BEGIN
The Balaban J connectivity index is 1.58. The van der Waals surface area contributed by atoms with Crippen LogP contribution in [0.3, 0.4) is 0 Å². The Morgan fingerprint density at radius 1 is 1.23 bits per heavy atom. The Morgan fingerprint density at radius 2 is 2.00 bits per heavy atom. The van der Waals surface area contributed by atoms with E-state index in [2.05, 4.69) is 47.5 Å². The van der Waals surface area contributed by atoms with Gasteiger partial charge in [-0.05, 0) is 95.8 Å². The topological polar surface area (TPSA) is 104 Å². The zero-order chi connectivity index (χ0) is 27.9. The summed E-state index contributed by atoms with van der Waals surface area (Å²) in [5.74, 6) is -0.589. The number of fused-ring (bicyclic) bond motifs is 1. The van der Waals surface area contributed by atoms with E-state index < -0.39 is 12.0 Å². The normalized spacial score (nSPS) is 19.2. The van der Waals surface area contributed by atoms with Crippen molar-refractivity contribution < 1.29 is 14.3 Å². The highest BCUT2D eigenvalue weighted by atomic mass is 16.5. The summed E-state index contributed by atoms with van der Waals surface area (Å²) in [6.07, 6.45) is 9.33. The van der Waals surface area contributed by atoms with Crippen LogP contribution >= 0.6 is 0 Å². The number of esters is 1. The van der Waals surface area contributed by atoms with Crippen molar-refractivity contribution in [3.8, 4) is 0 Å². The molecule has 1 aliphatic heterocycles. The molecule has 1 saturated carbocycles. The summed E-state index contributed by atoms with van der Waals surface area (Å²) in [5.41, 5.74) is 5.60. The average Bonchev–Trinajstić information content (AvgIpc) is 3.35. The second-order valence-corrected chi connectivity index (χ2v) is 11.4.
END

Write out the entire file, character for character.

The Balaban J connectivity index is 1.58. The van der Waals surface area contributed by atoms with Crippen LogP contribution in [0.3, 0.4) is 0 Å². The Morgan fingerprint density at radius 1 is 1.23 bits per heavy atom. The Morgan fingerprint density at radius 2 is 2.00 bits per heavy atom. The van der Waals surface area contributed by atoms with E-state index in [2.05, 4.69) is 47.5 Å². The van der Waals surface area contributed by atoms with Gasteiger partial charge in [-0.05, 0) is 95.8 Å². The topological polar surface area (TPSA) is 104 Å². The zero-order chi connectivity index (χ0) is 27.9. The summed E-state index contributed by atoms with van der Waals surface area (Å²) in [5.74, 6) is -0.589. The number of fused-ring (bicyclic) bond motifs is 1. The van der Waals surface area contributed by atoms with E-state index < -0.39 is 12.0 Å². The normalized spacial score (nSPS) is 19.2. The van der Waals surface area contributed by atoms with Crippen molar-refractivity contribution < 1.29 is 14.3 Å². The highest BCUT2D eigenvalue weighted by atomic mass is 16.5. The summed E-state index contributed by atoms with van der Waals surface area (Å²) in [6.07, 6.45) is 9.33. The van der Waals surface area contributed by atoms with Crippen LogP contribution >= 0.6 is 0 Å². The number of esters is 1. The van der Waals surface area contributed by atoms with Crippen molar-refractivity contribution in [3.8, 4) is 0 Å². The molecule has 1 aliphatic heterocycles. The molecule has 1 saturated carbocycles. The summed E-state index contributed by atoms with van der Waals surface area (Å²) in [5.41, 5.74) is 5.60. The average Bonchev–Trinajstić information content (AvgIpc) is 3.35. The second-order valence-corrected chi connectivity index (χ2v) is 11.4.